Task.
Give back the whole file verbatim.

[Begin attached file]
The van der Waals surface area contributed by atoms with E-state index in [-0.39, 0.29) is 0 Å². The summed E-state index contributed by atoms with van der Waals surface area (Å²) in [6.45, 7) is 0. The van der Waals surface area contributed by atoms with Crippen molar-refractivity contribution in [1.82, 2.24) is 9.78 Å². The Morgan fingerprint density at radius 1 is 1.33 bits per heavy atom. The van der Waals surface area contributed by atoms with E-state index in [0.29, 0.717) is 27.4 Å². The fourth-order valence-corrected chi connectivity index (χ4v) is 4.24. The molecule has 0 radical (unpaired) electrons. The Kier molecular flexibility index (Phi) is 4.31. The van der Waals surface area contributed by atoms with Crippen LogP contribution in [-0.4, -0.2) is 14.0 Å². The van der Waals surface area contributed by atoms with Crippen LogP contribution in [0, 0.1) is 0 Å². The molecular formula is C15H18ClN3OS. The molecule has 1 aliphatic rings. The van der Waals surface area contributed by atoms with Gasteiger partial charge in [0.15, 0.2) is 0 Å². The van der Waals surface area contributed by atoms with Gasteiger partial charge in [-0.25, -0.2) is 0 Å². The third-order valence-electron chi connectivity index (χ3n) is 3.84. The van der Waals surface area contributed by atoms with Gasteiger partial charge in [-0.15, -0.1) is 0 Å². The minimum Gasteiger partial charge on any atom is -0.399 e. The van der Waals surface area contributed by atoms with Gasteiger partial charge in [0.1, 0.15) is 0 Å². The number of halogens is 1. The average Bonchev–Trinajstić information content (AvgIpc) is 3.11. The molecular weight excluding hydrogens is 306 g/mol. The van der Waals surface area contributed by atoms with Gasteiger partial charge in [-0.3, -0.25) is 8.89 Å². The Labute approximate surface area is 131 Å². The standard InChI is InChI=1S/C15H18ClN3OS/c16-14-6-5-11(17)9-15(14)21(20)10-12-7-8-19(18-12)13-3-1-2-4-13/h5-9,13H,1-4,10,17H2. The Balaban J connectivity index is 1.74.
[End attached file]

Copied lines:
The van der Waals surface area contributed by atoms with E-state index in [-0.39, 0.29) is 0 Å². The summed E-state index contributed by atoms with van der Waals surface area (Å²) in [6.45, 7) is 0. The van der Waals surface area contributed by atoms with Crippen molar-refractivity contribution in [1.82, 2.24) is 9.78 Å². The Morgan fingerprint density at radius 1 is 1.33 bits per heavy atom. The van der Waals surface area contributed by atoms with E-state index in [0.29, 0.717) is 27.4 Å². The fourth-order valence-corrected chi connectivity index (χ4v) is 4.24. The molecule has 0 radical (unpaired) electrons. The Kier molecular flexibility index (Phi) is 4.31. The van der Waals surface area contributed by atoms with Crippen LogP contribution in [-0.4, -0.2) is 14.0 Å². The van der Waals surface area contributed by atoms with Crippen LogP contribution in [0, 0.1) is 0 Å². The molecular formula is C15H18ClN3OS. The molecule has 1 aliphatic rings. The van der Waals surface area contributed by atoms with Gasteiger partial charge in [0.15, 0.2) is 0 Å². The van der Waals surface area contributed by atoms with Gasteiger partial charge in [-0.25, -0.2) is 0 Å². The third-order valence-electron chi connectivity index (χ3n) is 3.84. The van der Waals surface area contributed by atoms with Gasteiger partial charge in [-0.15, -0.1) is 0 Å². The minimum Gasteiger partial charge on any atom is -0.399 e. The van der Waals surface area contributed by atoms with Gasteiger partial charge in [0.1, 0.15) is 0 Å². The number of halogens is 1. The average Bonchev–Trinajstić information content (AvgIpc) is 3.11. The molecular weight excluding hydrogens is 306 g/mol. The van der Waals surface area contributed by atoms with Gasteiger partial charge in [-0.3, -0.25) is 8.89 Å². The Labute approximate surface area is 131 Å². The standard InChI is InChI=1S/C15H18ClN3OS/c16-14-6-5-11(17)9-15(14)21(20)10-12-7-8-19(18-12)13-3-1-2-4-13/h5-9,13H,1-4,10,17H2. The Balaban J connectivity index is 1.74.